January 30, 2006 By Andy Opsahl
The idea is to systematically compare the efficiency of state government business processes to those of other governments and organizations of similar complexity.
Two states recently implemented multi-agency benchmarking projects, and more look to adopt the budding trend.
The Usual Comparison
People often taunt the public sector for lagging behind the private sector in efficiency, but only few make relevant comparisons. While private companies can centralize authority, allowing decisions and tasks to be executed quickly, government disperses responsibility across multiple agencies by authority of a constitution.
So what is a non-hasty comparison of government that can help it improve?
It is one that compares a government to metrics collected from other governments and private organizations of similar complexity -- or benchmarking, according to the National Association of State Auditors, Comptrollers and Treasurers (NASACT).
Since the inception of benchmarking in the 1970s, private businesses have used it to measure their own effectiveness against metrics collected from similar companies. Now public-sector organizations are beginning to catch up.
"I wouldn't consider this a fad, like you would consider some new management theory or management philosophy, or something like that," said Doug Darling, director of accounting and auditing for the Florida Comptroller's Office. "This is really measuring one state against another -- so comparing apples to apples is where I think the value of this is going to be.
"If it takes Florida 50 people to produce a payroll for 100,000 state employees, and it takes California 25 people to produce payroll for 100,000 employees -- there is something Florida needs to do differently," Darling said.
Benchmarking actually has been used sparingly for years by state and federal agencies, but NASACT took the plunge in August 2005, offering a statewide benchmarking services contract to all 50 states with consulting firm The Hackett Group in partnership with Accenture.
The idea behind negotiating one contract is to build a single metrics database of all states in the republic, measured under the same taxonomy.
"We're very excited about the development of a first database of state government metrics and what that database can do for our member states," said Kinney Poynter, executive director of NASACT.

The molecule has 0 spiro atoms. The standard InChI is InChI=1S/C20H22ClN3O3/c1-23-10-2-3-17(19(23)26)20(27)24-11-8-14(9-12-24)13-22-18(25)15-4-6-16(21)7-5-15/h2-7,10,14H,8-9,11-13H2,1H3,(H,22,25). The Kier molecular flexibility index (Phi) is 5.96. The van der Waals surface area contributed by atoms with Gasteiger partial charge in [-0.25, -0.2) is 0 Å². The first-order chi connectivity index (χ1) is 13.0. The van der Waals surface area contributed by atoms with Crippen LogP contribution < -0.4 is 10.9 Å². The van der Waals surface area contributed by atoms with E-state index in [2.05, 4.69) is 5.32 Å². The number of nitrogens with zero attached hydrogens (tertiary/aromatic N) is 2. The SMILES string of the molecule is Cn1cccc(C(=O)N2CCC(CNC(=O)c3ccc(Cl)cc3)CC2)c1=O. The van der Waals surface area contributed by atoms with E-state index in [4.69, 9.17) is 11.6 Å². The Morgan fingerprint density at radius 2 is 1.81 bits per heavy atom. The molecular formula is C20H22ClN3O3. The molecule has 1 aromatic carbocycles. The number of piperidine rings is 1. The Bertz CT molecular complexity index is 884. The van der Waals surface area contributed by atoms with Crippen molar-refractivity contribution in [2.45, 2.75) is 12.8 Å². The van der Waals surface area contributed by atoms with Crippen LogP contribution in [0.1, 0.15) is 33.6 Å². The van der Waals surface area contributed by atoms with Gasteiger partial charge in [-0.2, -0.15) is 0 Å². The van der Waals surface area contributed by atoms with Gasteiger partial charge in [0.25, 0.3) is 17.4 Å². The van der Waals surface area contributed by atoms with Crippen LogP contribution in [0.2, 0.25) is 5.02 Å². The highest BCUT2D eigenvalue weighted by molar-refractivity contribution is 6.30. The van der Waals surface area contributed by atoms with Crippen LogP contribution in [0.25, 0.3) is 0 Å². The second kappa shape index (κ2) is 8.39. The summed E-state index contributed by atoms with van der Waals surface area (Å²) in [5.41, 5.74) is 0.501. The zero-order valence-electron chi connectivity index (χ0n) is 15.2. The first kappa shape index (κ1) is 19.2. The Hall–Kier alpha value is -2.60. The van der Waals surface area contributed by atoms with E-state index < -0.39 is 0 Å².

States can now benchmark four administrative areas through the NASACT contract: finance, human resources, IT and procurement -- all back-office functions that have proven difficult targets for performance measurement in the past.
"If you look at government today, and you look at the citizen-facing programs, there are ways of measuring how successful those programs are -- how many students are being educated, how many are graduating, how many highways are being maintained or built, or how many children are being fed through child support programs," said David Wilson, managing director for finance and administration industry within state and local government at Accenture.
"In a world where we are trying to figure out how to create more citizen-facing programs for less cost, one of the areas for opportunity is to wring some of the costs out of the back office," he added, noting that there was no systematic method for measuring the back office before benchmarking caught fire in the private sector.
"Ultimately, as taxpayers and voters, we don't really care about that back-office stuff," Wilson said, adding that roughly 10 percent to 20 percent of state agencies' budgets go toward back-office tasks.
When a state signs up for benchmarking services, representatives from The Hackett Group and Accenture hold conference calls with the state's leaders to establish the most convenient way of approaching agencies for information.
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